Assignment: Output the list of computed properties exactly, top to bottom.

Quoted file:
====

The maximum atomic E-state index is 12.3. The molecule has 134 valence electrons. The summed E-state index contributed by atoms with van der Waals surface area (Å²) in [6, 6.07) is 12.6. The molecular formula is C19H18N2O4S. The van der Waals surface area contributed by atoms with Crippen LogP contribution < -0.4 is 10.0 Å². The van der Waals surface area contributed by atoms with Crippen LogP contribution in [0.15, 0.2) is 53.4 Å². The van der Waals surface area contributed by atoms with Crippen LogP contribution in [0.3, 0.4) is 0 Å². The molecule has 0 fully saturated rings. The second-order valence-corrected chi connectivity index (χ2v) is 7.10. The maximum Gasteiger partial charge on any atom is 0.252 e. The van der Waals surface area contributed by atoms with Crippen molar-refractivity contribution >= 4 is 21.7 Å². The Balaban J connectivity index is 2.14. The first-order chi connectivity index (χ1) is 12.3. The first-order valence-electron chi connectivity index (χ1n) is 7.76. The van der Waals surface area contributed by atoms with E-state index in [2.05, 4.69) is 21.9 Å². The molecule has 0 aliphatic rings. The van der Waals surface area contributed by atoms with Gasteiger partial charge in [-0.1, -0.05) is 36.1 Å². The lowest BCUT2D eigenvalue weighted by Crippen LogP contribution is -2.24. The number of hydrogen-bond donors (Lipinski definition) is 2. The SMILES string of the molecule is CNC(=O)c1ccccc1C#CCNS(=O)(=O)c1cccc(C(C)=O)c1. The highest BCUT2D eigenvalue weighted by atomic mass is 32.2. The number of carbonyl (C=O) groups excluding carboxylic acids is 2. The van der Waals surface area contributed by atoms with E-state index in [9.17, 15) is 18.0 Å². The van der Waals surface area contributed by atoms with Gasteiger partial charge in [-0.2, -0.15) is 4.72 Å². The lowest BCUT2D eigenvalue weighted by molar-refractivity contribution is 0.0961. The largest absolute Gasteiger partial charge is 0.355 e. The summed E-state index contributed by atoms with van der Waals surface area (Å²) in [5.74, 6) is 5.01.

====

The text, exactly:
The maximum atomic E-state index is 12.3. The molecule has 134 valence electrons. The summed E-state index contributed by atoms with van der Waals surface area (Å²) in [6, 6.07) is 12.6. The molecular formula is C19H18N2O4S. The van der Waals surface area contributed by atoms with Crippen LogP contribution < -0.4 is 10.0 Å². The van der Waals surface area contributed by atoms with Crippen LogP contribution in [0.15, 0.2) is 53.4 Å². The van der Waals surface area contributed by atoms with Crippen LogP contribution in [0.3, 0.4) is 0 Å². The molecule has 0 fully saturated rings. The second-order valence-corrected chi connectivity index (χ2v) is 7.10. The maximum Gasteiger partial charge on any atom is 0.252 e. The van der Waals surface area contributed by atoms with Crippen molar-refractivity contribution >= 4 is 21.7 Å². The Balaban J connectivity index is 2.14. The first-order chi connectivity index (χ1) is 12.3. The first-order valence-electron chi connectivity index (χ1n) is 7.76. The van der Waals surface area contributed by atoms with E-state index in [2.05, 4.69) is 21.9 Å². The molecule has 0 aliphatic rings. The van der Waals surface area contributed by atoms with Gasteiger partial charge in [-0.1, -0.05) is 36.1 Å². The lowest BCUT2D eigenvalue weighted by Crippen LogP contribution is -2.24. The number of hydrogen-bond donors (Lipinski definition) is 2. The SMILES string of the molecule is CNC(=O)c1ccccc1C#CCNS(=O)(=O)c1cccc(C(C)=O)c1. The highest BCUT2D eigenvalue weighted by atomic mass is 32.2. The number of carbonyl (C=O) groups excluding carboxylic acids is 2. The van der Waals surface area contributed by atoms with E-state index in [9.17, 15) is 18.0 Å². The van der Waals surface area contributed by atoms with Gasteiger partial charge in [-0.2, -0.15) is 4.72 Å². The lowest BCUT2D eigenvalue weighted by molar-refractivity contribution is 0.0961. The largest absolute Gasteiger partial charge is 0.355 e. The summed E-state index contributed by atoms with van der Waals surface area (Å²) in [5.74, 6) is 5.01.